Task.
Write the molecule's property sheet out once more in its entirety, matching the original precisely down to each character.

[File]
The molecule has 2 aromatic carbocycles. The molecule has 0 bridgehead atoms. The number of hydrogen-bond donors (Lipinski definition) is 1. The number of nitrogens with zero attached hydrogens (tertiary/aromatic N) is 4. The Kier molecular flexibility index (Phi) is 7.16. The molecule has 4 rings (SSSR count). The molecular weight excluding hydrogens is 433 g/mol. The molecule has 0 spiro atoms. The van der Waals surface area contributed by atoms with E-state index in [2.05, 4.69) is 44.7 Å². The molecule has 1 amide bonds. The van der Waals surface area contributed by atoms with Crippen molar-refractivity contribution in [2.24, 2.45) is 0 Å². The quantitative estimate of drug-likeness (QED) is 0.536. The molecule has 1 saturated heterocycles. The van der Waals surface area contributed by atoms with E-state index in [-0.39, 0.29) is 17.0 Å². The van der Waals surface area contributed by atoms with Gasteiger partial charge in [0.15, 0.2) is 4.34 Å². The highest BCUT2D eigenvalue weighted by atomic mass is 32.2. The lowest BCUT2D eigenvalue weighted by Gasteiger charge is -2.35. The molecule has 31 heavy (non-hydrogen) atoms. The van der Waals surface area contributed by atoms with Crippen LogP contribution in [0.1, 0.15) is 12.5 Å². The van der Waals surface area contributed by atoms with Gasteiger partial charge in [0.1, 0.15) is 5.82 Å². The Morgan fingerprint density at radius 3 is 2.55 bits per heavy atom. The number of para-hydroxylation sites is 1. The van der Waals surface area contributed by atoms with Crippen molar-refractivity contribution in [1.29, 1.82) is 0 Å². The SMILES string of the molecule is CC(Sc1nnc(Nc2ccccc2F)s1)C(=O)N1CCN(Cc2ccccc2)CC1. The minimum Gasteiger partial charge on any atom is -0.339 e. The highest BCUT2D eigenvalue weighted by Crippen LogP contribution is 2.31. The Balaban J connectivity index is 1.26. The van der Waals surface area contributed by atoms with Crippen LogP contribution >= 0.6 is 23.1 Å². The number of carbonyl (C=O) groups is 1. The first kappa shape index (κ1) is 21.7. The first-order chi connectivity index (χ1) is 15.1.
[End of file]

The molecule has 2 aromatic carbocycles. The molecule has 0 bridgehead atoms. The number of hydrogen-bond donors (Lipinski definition) is 1. The number of nitrogens with zero attached hydrogens (tertiary/aromatic N) is 4. The Kier molecular flexibility index (Phi) is 7.16. The molecule has 4 rings (SSSR count). The molecular weight excluding hydrogens is 433 g/mol. The molecule has 0 spiro atoms. The van der Waals surface area contributed by atoms with E-state index in [2.05, 4.69) is 44.7 Å². The molecule has 1 amide bonds. The van der Waals surface area contributed by atoms with Crippen molar-refractivity contribution in [2.24, 2.45) is 0 Å². The quantitative estimate of drug-likeness (QED) is 0.536. The molecule has 1 saturated heterocycles. The van der Waals surface area contributed by atoms with E-state index in [-0.39, 0.29) is 17.0 Å². The van der Waals surface area contributed by atoms with Gasteiger partial charge in [0.15, 0.2) is 4.34 Å². The highest BCUT2D eigenvalue weighted by atomic mass is 32.2. The lowest BCUT2D eigenvalue weighted by Gasteiger charge is -2.35. The molecule has 31 heavy (non-hydrogen) atoms. The van der Waals surface area contributed by atoms with Crippen LogP contribution in [0.1, 0.15) is 12.5 Å². The van der Waals surface area contributed by atoms with Gasteiger partial charge in [0.1, 0.15) is 5.82 Å². The Morgan fingerprint density at radius 3 is 2.55 bits per heavy atom. The number of para-hydroxylation sites is 1. The van der Waals surface area contributed by atoms with Crippen molar-refractivity contribution in [1.29, 1.82) is 0 Å². The SMILES string of the molecule is CC(Sc1nnc(Nc2ccccc2F)s1)C(=O)N1CCN(Cc2ccccc2)CC1. The minimum Gasteiger partial charge on any atom is -0.339 e. The highest BCUT2D eigenvalue weighted by Crippen LogP contribution is 2.31. The Balaban J connectivity index is 1.26. The van der Waals surface area contributed by atoms with Crippen LogP contribution >= 0.6 is 23.1 Å². The number of carbonyl (C=O) groups is 1. The first kappa shape index (κ1) is 21.7. The first-order chi connectivity index (χ1) is 15.1.